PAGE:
BOSTON (AP) - Gov. Charlie Baker won’t face re-election for another three years, but he’s already stockpiled more in campaign donations than his two recent predecessors in the governor’s office.
During the first six months of the year, Baker raised nearly $940,000 for his campaign account, according to an Associated Press review of state campaign finance reports.
That’s nearly three times the $352,000 raised by former Democratic Gov. Deval Patrick during the same period in his first year.
Baker has even eclipsed the $663,000 fellow Republican Gov. Mitt Romney raised through the end of June during his first year in office.
As of June 30, Baker had a balance of more than $896,000 in his account, a sizable down-payment on a potential campaign that won’t happen until 2018, if he seeks a second term. During the same six months, he reported nearly $324,000 in expenditures.
Baker is being helped in part by a new law that kicked in this year that allows supporters of state candidates to donate up to $1,000 a year - double the previous $500 annual cap.
According to the AP’s review, close to half of Baker’s haul for the first half of the year came from 410 donors maxing out with $1,000 individual contributions.
All told, Baker has collected about 2,500 donations since the start of the year - almost double Patrick’s nearly 1,400 contributions during his first six months in office, but slightly less than the more than 2,800 contributions Romney received during his first six months.
Who’s donating to Baker?
About 300 of the donors - or more than one in ten of all contributors - identified themselves as an attorney or lawyer. And 200 more listed their profession as CEO, president or chairman.
They include those whose businesses could be touched by state policy, such as the heads of health insurance and medical firms, construction and real estate developers, transportation executives, higher education officials, public workers, and utility and power company executives.
Baker Finance Director David Drummond said the contributions to the governor reflect the broader public support for his policies.
“Gov. Baker’s results-oriented, commonsense approach is resonating with people across the commonwealth,” Drummond said in a statement. “We’re grateful for the strong support as the governor continues to work hard for the people of Massachusetts.”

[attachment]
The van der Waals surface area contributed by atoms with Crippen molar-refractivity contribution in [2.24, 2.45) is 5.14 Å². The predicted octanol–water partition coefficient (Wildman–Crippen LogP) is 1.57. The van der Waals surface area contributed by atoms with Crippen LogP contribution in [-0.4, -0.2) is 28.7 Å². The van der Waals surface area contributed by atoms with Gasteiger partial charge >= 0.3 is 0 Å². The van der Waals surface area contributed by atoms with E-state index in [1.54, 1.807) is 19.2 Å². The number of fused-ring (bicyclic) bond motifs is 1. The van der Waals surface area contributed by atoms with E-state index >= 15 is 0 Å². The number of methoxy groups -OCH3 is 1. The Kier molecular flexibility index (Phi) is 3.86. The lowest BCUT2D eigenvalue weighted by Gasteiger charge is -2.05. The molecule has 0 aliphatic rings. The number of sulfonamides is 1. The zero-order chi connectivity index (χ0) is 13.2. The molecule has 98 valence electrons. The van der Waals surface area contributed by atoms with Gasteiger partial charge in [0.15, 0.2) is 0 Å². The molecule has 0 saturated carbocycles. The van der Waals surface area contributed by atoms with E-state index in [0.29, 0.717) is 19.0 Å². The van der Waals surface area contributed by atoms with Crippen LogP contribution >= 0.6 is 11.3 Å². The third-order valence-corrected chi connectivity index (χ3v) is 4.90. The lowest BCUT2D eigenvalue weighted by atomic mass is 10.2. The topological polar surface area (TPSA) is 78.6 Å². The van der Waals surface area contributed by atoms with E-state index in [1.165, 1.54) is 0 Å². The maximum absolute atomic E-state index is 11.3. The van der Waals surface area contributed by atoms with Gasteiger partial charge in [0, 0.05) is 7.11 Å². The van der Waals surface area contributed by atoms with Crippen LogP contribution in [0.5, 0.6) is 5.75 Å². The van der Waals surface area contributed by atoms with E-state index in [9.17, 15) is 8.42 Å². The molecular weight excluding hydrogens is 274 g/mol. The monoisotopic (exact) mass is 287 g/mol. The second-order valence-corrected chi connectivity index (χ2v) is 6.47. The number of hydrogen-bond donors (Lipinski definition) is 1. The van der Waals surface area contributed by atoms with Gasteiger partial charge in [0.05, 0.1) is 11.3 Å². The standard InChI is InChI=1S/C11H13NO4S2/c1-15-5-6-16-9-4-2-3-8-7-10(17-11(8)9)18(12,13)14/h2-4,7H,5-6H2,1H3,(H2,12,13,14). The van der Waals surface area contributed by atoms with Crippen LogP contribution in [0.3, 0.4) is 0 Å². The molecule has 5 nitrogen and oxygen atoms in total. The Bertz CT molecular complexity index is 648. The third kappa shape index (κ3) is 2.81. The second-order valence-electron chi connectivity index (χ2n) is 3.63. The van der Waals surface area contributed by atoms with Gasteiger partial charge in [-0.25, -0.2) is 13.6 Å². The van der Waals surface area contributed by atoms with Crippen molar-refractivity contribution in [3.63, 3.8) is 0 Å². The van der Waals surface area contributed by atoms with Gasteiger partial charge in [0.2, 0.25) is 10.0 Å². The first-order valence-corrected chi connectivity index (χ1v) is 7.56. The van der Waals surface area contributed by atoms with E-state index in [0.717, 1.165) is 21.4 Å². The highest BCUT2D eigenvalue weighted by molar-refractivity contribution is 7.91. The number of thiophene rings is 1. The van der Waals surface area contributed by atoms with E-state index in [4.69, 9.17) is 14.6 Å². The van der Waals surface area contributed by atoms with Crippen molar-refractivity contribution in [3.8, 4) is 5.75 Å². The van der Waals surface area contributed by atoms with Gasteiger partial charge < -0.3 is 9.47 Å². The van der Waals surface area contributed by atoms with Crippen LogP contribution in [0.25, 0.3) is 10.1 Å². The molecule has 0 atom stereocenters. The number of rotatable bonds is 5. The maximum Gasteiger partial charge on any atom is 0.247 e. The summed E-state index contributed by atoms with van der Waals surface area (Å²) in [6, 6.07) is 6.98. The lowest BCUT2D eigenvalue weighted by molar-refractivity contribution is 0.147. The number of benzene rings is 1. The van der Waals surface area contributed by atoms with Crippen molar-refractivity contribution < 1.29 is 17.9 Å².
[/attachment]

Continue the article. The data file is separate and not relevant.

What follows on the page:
Baker has enjoyed significant public backing during his first months in office as the state grappled with record snowfall and worked to close a projected $1.8 billion gap in the 2016 fiscal year state budget.
Pam Wilmot, executive director of Massachusetts Common Cause, said incumbents have an advantage over potential challengers because they can begin putting away money well ahead of the next campaign.
“Our concern with money that comes in at the beginning of an administration is that it is even more heavily weighted to interests seeking to influence public policy than the money that comes in during the heat of the campaign,” she said.
The contributions to Baker include donations from multiple individuals working for the same company, including some of the more politically-connected law firms and lobbying firms in the state.
The change in the campaign donation limit was part of a larger bill passed by lawmakers and signed by Patrick last year designed to tighten reporting requirements for independent political expenditures, including spending by political action committees known as super PACs. The $500 limit had been in place for 20 years.
The higher donation limits and the readiness of supporters to open up their checkbooks could make it easier for Baker and other statewide candidates to more quickly amass larger campaign war chests well ahead of any re-election campaign.
Baker raised more than $5.8 million for last year’s campaign for governor under the old $500 contribution limit, according to the state Office of Campaign and Political Finance. His Democratic challenger, Martha Coakley, raised more than $3.7 million.
Those totals didn’t include the $16.9 million in political spending by outside groups. In 2014, most independent spending was from super PACs, much of it to support Baker and Coakley.
Copyright © 2021 The Washington Times, LLC.